Master and Commander: The Far Side of the World (November 12/03)
As a rule, I'm not a big fan of historical epics. Character development and plot are often pushed aside in favor of meticulous set design and a sense of spectacle that is often more overwhelming than anything else. Though Master and Commander initially threatens to be exactly that sort of film, it eventually becomes a rousing and thoroughly engaging adventure movie.
Based on the historical novels by Patrick O'Brian, Master and Commander follows the exploits of a 19th century British ship and her crew - with the formidable Captain Jack Aubrey (Russell Crowe) at the helm. After his vessel is attacked by a French ship, Aubrey makes it his personal mission to go after and capture the perpetrators. Though Aubrey is clearly a stern and disciplined captain, his jovial friendship with the ship's doctor (played by Paul Bettany) proves that there's more than a little humanity in the man.
Master and Commander kicks off with a battle between the British and French vessels, which is followed by Aubrey's crew attempting to survive severe weather conditions. This is all before the film has bothered to introduce any of the characters to us, so it's essentially akin to watching someone play a war simulator. It's all so overpowering that it really doesn't bode well for the remainder of the movie, but thankfully, director Peter Weir does eventually slow things down. When the film stops being about cannon battles and bad weather, that's when it becomes involving.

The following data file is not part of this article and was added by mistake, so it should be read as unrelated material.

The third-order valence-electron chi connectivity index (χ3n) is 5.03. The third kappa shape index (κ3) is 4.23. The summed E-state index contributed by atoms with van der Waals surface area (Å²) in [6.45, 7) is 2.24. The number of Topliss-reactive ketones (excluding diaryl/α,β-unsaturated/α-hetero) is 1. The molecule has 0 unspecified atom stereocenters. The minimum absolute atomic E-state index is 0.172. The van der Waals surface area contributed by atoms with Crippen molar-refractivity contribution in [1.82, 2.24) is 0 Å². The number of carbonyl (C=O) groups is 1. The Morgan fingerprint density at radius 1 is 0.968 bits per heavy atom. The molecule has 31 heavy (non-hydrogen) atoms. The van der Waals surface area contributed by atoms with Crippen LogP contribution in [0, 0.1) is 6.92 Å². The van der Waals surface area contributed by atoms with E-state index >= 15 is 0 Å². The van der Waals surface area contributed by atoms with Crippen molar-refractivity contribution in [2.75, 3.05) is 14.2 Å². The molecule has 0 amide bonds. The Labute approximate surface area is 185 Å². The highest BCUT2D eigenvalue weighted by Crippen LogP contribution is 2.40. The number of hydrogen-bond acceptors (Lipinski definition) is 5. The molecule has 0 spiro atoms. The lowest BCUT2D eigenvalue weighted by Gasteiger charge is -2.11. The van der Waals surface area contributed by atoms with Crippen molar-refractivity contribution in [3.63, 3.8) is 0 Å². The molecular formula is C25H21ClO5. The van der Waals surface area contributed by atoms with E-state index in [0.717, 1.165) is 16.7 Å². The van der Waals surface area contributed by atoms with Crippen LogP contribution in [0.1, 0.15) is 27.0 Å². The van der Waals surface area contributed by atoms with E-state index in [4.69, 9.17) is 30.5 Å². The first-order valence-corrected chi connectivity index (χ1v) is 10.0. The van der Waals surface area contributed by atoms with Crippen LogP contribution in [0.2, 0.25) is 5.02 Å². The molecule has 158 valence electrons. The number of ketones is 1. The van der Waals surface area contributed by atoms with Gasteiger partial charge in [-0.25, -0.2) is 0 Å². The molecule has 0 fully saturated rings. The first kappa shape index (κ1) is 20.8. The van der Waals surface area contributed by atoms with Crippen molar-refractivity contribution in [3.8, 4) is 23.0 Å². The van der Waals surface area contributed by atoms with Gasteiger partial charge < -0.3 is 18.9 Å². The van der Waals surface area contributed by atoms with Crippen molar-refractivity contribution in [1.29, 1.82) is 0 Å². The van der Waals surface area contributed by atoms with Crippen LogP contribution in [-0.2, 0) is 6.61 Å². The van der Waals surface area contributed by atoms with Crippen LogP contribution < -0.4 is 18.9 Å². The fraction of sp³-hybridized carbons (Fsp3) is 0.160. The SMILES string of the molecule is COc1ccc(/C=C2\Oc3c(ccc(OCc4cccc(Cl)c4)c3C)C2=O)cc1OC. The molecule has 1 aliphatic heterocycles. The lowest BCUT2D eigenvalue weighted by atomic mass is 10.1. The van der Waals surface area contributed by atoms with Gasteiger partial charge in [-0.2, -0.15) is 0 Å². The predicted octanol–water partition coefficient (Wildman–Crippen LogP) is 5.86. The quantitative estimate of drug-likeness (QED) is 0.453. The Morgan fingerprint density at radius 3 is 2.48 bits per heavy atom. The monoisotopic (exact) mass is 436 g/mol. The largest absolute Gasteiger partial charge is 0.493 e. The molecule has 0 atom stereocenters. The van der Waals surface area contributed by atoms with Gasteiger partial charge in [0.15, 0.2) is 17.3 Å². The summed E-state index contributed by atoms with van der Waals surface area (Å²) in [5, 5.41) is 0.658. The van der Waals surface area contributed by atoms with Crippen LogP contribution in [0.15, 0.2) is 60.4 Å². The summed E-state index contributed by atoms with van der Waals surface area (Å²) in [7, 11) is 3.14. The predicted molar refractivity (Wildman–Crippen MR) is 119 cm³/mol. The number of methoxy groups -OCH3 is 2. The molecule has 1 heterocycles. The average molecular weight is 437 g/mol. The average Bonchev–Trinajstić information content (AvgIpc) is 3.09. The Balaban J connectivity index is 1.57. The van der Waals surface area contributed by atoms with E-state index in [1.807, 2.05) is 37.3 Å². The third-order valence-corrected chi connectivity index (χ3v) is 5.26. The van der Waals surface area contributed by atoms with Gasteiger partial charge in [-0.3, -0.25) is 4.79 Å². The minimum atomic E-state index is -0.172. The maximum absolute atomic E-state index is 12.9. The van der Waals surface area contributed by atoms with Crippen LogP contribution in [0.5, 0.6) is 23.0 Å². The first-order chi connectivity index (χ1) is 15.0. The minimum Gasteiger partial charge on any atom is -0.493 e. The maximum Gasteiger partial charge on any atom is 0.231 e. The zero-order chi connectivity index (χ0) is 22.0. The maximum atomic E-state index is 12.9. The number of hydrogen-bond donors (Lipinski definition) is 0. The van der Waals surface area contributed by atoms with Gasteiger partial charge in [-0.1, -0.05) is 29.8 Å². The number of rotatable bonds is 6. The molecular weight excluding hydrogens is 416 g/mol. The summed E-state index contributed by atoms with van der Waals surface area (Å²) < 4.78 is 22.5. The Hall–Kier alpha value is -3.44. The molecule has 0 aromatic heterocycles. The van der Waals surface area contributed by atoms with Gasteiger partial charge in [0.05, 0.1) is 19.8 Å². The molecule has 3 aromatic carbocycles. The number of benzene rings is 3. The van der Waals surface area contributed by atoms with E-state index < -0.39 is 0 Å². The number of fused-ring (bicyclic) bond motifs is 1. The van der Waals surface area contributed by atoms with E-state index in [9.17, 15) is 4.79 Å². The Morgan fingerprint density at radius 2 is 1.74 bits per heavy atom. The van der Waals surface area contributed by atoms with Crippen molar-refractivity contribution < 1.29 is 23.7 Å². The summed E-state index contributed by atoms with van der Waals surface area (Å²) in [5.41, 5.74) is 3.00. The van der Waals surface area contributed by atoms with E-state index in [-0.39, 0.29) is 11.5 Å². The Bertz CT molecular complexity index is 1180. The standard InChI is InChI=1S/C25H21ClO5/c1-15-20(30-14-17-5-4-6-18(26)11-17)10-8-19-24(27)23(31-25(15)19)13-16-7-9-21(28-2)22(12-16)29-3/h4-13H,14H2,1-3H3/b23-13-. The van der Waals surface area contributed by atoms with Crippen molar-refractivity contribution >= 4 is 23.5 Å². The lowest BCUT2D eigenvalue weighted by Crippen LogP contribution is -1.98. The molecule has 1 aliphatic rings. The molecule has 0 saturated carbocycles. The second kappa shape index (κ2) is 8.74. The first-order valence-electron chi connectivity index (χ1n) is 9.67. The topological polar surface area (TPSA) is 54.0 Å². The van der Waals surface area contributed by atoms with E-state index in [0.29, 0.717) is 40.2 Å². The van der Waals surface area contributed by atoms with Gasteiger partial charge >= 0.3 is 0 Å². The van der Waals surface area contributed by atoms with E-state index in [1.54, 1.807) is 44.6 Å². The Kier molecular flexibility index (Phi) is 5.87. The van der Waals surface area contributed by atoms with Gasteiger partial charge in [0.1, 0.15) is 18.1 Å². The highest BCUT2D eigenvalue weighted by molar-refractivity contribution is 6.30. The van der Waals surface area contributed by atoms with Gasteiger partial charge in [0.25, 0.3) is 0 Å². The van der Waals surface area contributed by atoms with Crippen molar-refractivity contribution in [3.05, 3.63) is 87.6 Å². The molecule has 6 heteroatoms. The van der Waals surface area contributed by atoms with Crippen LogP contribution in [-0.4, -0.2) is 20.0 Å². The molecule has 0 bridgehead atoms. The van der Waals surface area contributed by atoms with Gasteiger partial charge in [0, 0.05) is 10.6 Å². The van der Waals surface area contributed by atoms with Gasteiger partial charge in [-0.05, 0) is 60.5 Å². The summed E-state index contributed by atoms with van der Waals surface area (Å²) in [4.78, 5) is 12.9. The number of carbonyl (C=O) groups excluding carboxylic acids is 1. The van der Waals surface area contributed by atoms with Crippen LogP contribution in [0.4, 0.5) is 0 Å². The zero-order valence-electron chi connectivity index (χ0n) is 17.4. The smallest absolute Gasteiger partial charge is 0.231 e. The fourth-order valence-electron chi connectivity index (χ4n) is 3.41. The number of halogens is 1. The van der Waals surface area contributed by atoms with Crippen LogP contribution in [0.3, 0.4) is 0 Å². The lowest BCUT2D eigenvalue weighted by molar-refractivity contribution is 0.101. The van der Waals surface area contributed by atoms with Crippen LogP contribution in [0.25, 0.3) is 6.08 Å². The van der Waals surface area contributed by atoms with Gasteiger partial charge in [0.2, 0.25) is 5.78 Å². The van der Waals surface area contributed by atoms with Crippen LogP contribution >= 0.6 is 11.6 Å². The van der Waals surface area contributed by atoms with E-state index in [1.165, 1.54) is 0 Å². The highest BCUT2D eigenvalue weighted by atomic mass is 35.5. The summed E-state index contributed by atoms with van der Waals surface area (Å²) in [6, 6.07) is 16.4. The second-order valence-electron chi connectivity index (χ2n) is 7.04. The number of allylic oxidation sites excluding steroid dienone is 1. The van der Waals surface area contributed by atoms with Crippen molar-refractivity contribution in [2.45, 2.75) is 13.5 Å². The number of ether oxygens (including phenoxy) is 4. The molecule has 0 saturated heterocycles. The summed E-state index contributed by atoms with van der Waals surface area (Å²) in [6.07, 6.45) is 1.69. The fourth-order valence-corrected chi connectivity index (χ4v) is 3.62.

There are a lot of very talented actors in this cast, but it's not until the movie virtually stops dead in its track that we finally get to know these characters. Though he initially seems to be a tough-as-nails disciplinarian, Aubrey is eventually revealed to be someone that cares a great deal for his men and often puts their safety first. But above all, he's a great captain and Crowe does a fantastic job of getting into Aubrey's skin; this is certainly a much better performance than his Oscar nominated turn in A Beautiful Mind. Even better is Bettany, Crowe's Beautiful Mind co-star, who is absolutely convincing as this 19th century doctor. The film's best sequence finds Bettany's character forced to operate on himself after being shot; Weir smartly keeps the camera tight on Bettany's face, and his expression says so much more than a garish close-up of the wound ever could.
Some mention must be given to the astounding production design, which is incredibly detailed and ensures that the film is always interesting to look at. The interior of Aubrey's ship - from the crowded crew's quarters to the ornate senior officers mess hall - almost becomes a character in itself, which isn't all that surprising given how much time the film spends within its walls.
Peter Weir proves to be quite adept at directing action sequences, ensuring that we always know what's going on and who's doing what. But his need to start the story off with a bang proves to be the weakest element of the film, and proves to be more distracting than anything else.